More generally, the Ofsted Report found that “Children show a real interest in learning and enjoy making marks and writing during their play. They show a fondness for numbers and counting as they play with the many natural resources, which they sort and make patterns with. Children thoroughly enjoy exploring sound and rhythm as they use the metal and plastic bins and containers as instruments. Children show good levels of enjoyment in their learning and develop the key skills required in preparation for school.

The importance of having a good record for child outcomes and readiness for school cannot be over-emphasised, of course. Both are critically important and a measure of a high quality nursery like Leaps & Bounds Day Nursery, Birmingham.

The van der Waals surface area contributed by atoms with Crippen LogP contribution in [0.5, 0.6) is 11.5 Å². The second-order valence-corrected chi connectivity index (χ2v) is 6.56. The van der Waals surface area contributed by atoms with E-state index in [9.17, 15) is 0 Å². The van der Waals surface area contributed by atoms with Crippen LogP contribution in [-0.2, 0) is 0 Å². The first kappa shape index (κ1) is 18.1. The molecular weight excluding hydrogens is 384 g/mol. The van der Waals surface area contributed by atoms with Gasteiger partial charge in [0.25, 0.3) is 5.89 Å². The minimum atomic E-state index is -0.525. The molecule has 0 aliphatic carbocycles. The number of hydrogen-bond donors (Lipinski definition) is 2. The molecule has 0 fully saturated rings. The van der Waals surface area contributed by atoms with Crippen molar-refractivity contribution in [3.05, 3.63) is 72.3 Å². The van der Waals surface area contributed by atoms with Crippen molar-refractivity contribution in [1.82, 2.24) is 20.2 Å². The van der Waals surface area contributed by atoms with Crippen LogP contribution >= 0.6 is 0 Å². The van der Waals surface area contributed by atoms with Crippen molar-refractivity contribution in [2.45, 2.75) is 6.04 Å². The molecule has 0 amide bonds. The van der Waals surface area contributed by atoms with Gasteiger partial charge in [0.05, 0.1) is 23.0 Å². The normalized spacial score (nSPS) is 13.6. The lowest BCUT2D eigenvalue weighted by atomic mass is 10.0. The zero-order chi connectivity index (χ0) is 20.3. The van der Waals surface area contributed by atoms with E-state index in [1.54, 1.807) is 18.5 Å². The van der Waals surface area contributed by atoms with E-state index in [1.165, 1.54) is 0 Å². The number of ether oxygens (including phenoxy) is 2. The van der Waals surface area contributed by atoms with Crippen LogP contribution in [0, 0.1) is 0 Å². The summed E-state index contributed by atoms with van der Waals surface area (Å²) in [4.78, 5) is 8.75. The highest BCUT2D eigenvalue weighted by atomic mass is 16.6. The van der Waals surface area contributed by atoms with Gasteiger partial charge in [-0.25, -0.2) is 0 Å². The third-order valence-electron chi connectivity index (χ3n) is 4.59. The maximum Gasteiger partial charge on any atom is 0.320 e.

Going Forwards to the Next Ofsted Report

Ofsted reports come around approximately every four years, so Leaps & Bounds may be due another inspection soon. We have not been resting on our laurels, though, and our aim is to make Leaps and Bounds even better. Indeed, our aim of continual improvement was recognised by the last inspector who stated that we intend to “build further on the good quality of provision already achieved.” So, watch this space!

A Nursery Place in Birmingham for your Baby or Child

If you would like to explore the idea of a place for your baby or child at an independently proven nursery like Leaps & Bounds, please do get in touch. We’ll be very happy to discuss it further with you. Our nursery is located in Gillott Road in Edgbaston, Birmingham, close to Harborne, Ladywood, Bearwood and Smethwick. Call 0121 246 4922 for more details or contact us/book a visit here.

Safeguarding for Nurseries - A Guide for Parents